Today the White House Council on Environmental Quality (CEQ) launched version 1.0 of the Climate and Economic Justice Screening Tool (CEJST), an essential step in implementing President Biden’s Justice40 Initiative and ensuring that the benefits of Federal programs are reaching communities that are overburdened by pollution and historic underinvestment.
Version 1.0 of the CEJST is a critical component of the President’s historic environmental justice commitments in Executive Order 14008. Federal agencies are currently implementing the Justice40 Initiative and are now able to use the CEJST to help identify disadvantaged communities. Justice40 covers hundreds of Federal programs representing billions of dollars in annual investment, including programs that were funded or created in the President’s Bipartisan Infrastructure Law and Inflation Reduction Act. A list of Federal programs covered by the Justice40 Initiative is available here. https://www.whitehouse.gov/ceq/news-updates/2022/07/26/icymi-biden-harris-administration-announces-additional-covered-programs-for-inclusion-in-the-justice40-initiative/
Earlier this year, CEQ launched the beta version of the screening tool and solicited feedback from Federal agencies, Tribal Nations, State and local governments, the White House Environmental Justice Advisory Council, environmental justice stakeholders, and the public. Version 1.0 of the CEJST incorporates new datasets, an updated methodology, improvements to the site experience, and more.
Version 1.0 of the CEJST identifies 27,251 communities as disadvantaged or partially disadvantaged, an increase of 3,781 communities from the beta version. Communities are considered disadvantaged if they are in a census tract that meets the threshold for at least one of the tool’s categories of burden and corresponding economic indicator, or are on the lands of a Federally Recognized Tribe.
Changes that were incorporated into version 1.0 of the CEJST include:
Adding Tribal Nations: After meaningful and robust consultation with Tribal Nations, version 1.0 of the CEJST identifies lands that are within the boundaries of Federally Recognized Tribes and locations of Alaska Native Villages as disadvantaged communities, using data from the Bureau of Indian Affairs.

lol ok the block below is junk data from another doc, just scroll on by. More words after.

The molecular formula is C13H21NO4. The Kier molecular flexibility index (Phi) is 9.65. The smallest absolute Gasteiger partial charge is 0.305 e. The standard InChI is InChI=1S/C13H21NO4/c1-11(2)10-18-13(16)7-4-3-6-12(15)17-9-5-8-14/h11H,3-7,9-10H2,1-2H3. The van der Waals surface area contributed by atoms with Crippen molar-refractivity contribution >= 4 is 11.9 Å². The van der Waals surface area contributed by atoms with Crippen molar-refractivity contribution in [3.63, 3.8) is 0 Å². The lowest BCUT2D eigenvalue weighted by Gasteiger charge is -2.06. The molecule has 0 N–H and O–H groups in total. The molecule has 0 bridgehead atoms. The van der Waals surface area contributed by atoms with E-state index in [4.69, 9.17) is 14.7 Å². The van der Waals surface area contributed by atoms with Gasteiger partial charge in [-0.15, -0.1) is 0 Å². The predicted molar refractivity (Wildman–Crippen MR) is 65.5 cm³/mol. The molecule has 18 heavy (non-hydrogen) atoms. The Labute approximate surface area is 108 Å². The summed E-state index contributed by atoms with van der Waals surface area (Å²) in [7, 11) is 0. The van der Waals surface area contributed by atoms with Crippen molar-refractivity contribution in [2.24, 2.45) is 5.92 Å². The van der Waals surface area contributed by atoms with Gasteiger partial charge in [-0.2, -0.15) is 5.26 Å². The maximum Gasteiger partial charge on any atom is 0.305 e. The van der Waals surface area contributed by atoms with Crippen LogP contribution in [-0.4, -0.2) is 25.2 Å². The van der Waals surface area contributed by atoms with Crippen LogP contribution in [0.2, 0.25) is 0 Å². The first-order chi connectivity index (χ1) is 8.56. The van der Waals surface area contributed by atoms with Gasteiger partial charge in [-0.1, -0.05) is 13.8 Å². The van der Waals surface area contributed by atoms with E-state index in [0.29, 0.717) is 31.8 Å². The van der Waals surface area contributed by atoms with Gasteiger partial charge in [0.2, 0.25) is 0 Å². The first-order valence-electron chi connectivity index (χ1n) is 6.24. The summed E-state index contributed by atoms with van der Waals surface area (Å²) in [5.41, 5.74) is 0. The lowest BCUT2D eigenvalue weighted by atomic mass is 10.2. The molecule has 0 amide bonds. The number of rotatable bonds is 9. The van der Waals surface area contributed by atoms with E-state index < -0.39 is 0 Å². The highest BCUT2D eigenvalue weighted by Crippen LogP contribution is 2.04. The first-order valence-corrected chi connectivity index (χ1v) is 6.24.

New Data on Indicators of Burden: Version 1.0 of the CEJST includes nine new datasets to identify burden related to:
-- Projected climate risks data that show flooding and wildfire risks
-- Transportation barriers data, using a dataset from the U.S. Department of Transportation’s own mapping tool
-- Lack of greenspace data that helps to identify nature-deprived communities
-- Lack of indoor plumbing data to better identify communities with low-income households that lack access to critical infrastructure
-- Redlining data to identify communities that have faced historic underinvestment
-- Legacy pollution data that show communities close to abandoned mines and formerly used defense sites
-- Water pollution data based on information about underground storage tanks that may leak
Changes to Improve Accuracy: Version 1.0 of the CEJST makes changes to enhance accuracy and ensure communities are not overlooked:
-- Includes communities that are completely surrounded by other disadvantaged communities and meet an adjusted low-income threshold
-- Removes students enrolled in higher education in the calculation of low-income
Adding Data for U.S. Territories: Includes additional data for U.S. Territories (Guam, U.S. Virgin Islands, and Puerto Rico); also removes linguistic isolation from the factors the tool will consider for Puerto Rico in response to stakeholder feedback.
Enhanced User Interface: Version 1.0 of the CEJST makes improvements to the user interface, including:
-- Displaying race and age demographics for census tracts
-- Improving the design of the map side panel
-- Improving the tool’s zoom functionality
-- Adding a geolocation feature
Several updates incorporated into version 1.0 of the CEJST were recommended by the White House Environmental Justice Advisory Council, including adding historic redlining data, identifying Tribal Nations, displaying demographic information, and enhancing data on climate change vulnerability.
The CEJST will continue to be updated based on public feedback, which can be submitted on the CEJST website. The National Academies of Sciences, Engineering, and Medicine has also launched a committee https://www.nationalacademies.org/our-work/utilizing-advanced-environmental-health-and-geospatial-data-and-technologies-to-inform-community-investment
to analyze how environmental health and geospatial data can continue to improve the screening tool. With support from the U.S. Digital Service, the CEJST uses an open-source platform that provides full transparency on the methodology and datasets used.
Version 1.0 of the Climate and Economic Justice Screening Tool can be found at https://screeningtool.geoplatform.gov
An FAQ with more information on the tool can be found here. https://screeningtool.geoplatform.gov/en/frequently-asked-questions#3/33.47/-97.5
Press release: https://www.whitehouse.gov/ceq/news-updates/2022/11/22/biden-harris-administration-launches-version-1-0-of-climate-and-economic-justice-screening-tool-key-step-in-implementing-president-bidens-justice40-initiative/